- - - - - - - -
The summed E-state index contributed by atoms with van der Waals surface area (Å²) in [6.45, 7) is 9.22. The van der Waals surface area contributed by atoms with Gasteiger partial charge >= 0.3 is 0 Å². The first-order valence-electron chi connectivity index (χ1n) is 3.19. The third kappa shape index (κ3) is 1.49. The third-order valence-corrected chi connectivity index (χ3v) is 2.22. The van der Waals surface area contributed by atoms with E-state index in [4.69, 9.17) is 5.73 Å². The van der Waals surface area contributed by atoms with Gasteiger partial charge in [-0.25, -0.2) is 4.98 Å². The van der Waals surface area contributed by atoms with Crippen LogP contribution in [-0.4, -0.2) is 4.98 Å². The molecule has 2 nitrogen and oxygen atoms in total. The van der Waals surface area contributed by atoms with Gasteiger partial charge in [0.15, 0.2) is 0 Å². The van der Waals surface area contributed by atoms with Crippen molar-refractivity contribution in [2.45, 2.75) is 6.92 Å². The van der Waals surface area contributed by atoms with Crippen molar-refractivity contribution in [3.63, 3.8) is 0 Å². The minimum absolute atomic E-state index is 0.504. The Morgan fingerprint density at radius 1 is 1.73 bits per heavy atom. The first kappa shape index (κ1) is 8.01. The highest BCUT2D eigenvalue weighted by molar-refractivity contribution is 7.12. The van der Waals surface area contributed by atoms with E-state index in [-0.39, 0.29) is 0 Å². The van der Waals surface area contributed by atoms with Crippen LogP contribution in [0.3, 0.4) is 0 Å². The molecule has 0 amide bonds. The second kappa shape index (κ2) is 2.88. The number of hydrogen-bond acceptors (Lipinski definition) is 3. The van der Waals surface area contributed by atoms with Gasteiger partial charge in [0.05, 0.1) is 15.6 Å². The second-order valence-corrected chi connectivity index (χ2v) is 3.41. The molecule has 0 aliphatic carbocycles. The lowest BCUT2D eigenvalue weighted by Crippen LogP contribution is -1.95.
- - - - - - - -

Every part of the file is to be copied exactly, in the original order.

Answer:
The summed E-state index contributed by atoms with van der Waals surface area (Å²) in [6.45, 7) is 9.22. The van der Waals surface area contributed by atoms with Gasteiger partial charge >= 0.3 is 0 Å². The first-order valence-electron chi connectivity index (χ1n) is 3.19. The third kappa shape index (κ3) is 1.49. The third-order valence-corrected chi connectivity index (χ3v) is 2.22. The van der Waals surface area contributed by atoms with E-state index in [4.69, 9.17) is 5.73 Å². The van der Waals surface area contributed by atoms with Gasteiger partial charge in [-0.25, -0.2) is 4.98 Å². The van der Waals surface area contributed by atoms with Crippen LogP contribution in [-0.4, -0.2) is 4.98 Å². The molecule has 2 nitrogen and oxygen atoms in total. The van der Waals surface area contributed by atoms with Gasteiger partial charge in [0.15, 0.2) is 0 Å². The van der Waals surface area contributed by atoms with Crippen molar-refractivity contribution in [2.45, 2.75) is 6.92 Å². The van der Waals surface area contributed by atoms with Crippen molar-refractivity contribution in [3.63, 3.8) is 0 Å². The minimum absolute atomic E-state index is 0.504. The Morgan fingerprint density at radius 1 is 1.73 bits per heavy atom. The first kappa shape index (κ1) is 8.01. The highest BCUT2D eigenvalue weighted by molar-refractivity contribution is 7.12. The van der Waals surface area contributed by atoms with E-state index in [-0.39, 0.29) is 0 Å². The van der Waals surface area contributed by atoms with Crippen LogP contribution in [0.3, 0.4) is 0 Å². The molecule has 0 amide bonds. The second kappa shape index (κ2) is 2.88. The number of hydrogen-bond acceptors (Lipinski definition) is 3. The van der Waals surface area contributed by atoms with Gasteiger partial charge in [0.05, 0.1) is 15.6 Å². The second-order valence-corrected chi connectivity index (χ2v) is 3.41. The molecule has 0 aliphatic carbocycles. The lowest BCUT2D eigenvalue weighted by Crippen LogP contribution is -1.95.